Lifesaving charity celebrates five years since its newest lifeboat
This week, the Royal National Lifeboat Institution (RNLI) is celebrating five years since the first Shannon class lifeboat was introduced to the RNLI fleet.
Designed by the charity’s own team of engineers, the £2.2M Shannon class lifeboat is the first modern all-weather lifeboat to be propelled by water jets rather than propellers.
Waterjets allow the Shannon to operate in shallow waters and be intentionally beached. And when precision really matters, such as operating alongside a stricken vessel or navigating around hazards, they come into their own.
At maximum power, the Shannon lifeboat pumps 1.5 tonnes of water each second from her waterjets.
'The manoeuvrability of a jet-driven boat is phenomenal – it really has to be seen to be believed. The launch and recovery equipment helps us get safely back to shore, no matter what the conditions,' said Trevor Bunney, Dungeness RNLI Mechanic.
The first Shannon was the Jock and Annie Slater, which joined the fleet after an official ceremony at RNLI headquarters in Poole on 11 July 2013. Since then, 28 Shannon class lifeboats have been made.
Over the past five years, Shannon class lifeboats have launched 703 times on service, rescuing 876 people and saving 17 lives.
Surprisingly, the Shannon began rescuing people even before it was officially introduced to the fleet! The very first time a Shannon launched on service was on 10 July 2012, when a Shannon on trial was diverted to search for a report of a person in water.
The first launch of a Shannon from a lifeboat station was on 14 March 2014 from Dungeness, the first station to receive a Shannon. The crew were called out to a fishing vessel with steering failure.
The process of creating a new all-weather lifeboat began back in 2005. An early ‘off-the-shelf’ boat design from an outside company underwent sea trials but it was found that the crews were subject to too much impact in rough weather.
The RNLI went back to the drawing board and used in-house engineers to create a design that would minimise this. RNLI Naval Architect Peter Eyre, only 24 years old at the time, came up with a hull shape that that was carefully optimised to reduce the risk of both vertical and sideways slamming forces.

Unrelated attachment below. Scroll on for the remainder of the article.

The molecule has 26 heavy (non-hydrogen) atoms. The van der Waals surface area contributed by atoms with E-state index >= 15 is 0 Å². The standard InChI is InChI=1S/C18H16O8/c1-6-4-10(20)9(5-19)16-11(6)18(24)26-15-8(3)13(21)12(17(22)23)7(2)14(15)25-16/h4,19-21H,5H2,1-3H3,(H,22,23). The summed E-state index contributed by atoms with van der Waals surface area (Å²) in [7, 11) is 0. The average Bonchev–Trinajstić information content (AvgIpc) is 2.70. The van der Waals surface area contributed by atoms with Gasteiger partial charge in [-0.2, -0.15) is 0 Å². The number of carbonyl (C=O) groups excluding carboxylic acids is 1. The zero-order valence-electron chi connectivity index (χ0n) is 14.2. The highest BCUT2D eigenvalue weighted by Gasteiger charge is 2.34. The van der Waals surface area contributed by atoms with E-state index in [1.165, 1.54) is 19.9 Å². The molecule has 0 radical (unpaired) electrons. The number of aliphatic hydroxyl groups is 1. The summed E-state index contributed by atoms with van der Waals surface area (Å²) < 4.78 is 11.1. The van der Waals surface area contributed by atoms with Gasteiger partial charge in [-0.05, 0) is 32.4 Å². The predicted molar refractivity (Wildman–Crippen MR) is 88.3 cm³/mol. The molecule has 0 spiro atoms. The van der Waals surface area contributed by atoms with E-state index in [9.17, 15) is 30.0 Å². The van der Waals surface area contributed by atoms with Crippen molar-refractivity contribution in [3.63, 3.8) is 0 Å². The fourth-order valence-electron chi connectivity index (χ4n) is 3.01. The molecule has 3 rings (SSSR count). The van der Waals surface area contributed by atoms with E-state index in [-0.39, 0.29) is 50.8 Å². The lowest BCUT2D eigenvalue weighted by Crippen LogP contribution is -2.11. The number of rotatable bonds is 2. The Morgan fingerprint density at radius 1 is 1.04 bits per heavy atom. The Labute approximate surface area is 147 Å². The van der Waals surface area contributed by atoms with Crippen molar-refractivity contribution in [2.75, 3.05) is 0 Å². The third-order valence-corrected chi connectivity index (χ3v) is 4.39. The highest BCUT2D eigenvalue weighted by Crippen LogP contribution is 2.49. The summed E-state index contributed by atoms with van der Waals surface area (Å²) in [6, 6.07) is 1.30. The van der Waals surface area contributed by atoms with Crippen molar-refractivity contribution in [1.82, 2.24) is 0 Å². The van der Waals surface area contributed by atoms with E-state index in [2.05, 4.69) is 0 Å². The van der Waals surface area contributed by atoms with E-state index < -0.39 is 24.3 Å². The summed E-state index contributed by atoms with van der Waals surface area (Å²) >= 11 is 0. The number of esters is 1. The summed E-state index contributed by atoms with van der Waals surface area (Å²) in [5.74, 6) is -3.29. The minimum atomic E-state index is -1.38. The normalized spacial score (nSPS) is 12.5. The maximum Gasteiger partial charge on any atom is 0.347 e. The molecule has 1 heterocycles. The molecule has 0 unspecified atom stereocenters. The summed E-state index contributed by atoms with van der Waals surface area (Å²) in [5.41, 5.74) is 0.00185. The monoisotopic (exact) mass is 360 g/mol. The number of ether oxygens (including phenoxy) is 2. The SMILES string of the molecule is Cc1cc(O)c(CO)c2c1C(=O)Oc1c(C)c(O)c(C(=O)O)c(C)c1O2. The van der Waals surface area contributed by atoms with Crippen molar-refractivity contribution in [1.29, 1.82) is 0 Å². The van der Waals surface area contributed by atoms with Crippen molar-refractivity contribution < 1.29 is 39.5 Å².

The resulting hull features a narrow bow designed to cut through the water which is counteracted by very wide aft sections that help keep the boat steady and upright. It cuts through the waves while remaining stable in rough conditions.
Inside the boat, an improved Systems and Information Management System (SIMS) allows the crew to operate and monitor many of the lifeboat's functions from the safety of their seats, using ‘trackball pods’ in their arm rests. The system is weather-proof and the control buttons have been specially designed so that crew wearing gloves can still use them.
Shock-absorbing seats further protect the crew from impact when powering through the waves. And as with all RNLI all-weather lifeboats, the Shannon class is designed to be inherently self-righting, returning to an upright position in the event of capsize.
Measuring just over 13m in length and weighing in at 18 tonnes, the Shannon is the smallest and lightest all-weather lifeboat, meaning she can be launched straight off the beach via a new and improved launch and recovery system.
Designed in conjunction with Supacat Ltd, the new tractor-borne carriage allows a faster and safer launch and recovery time than the present Mersey system. It operates as a mobile slipway, which solves the unique challenge of transporting, launching and recovering the Shannon lifeboat over some of the most demanding beaches.
After being recovered from the beach bow first, a turntable in the carriage rotates the Shannon 180º ready for her next launch. Meaning casualties can be reached sooner and our volunteer launching crews are better protected.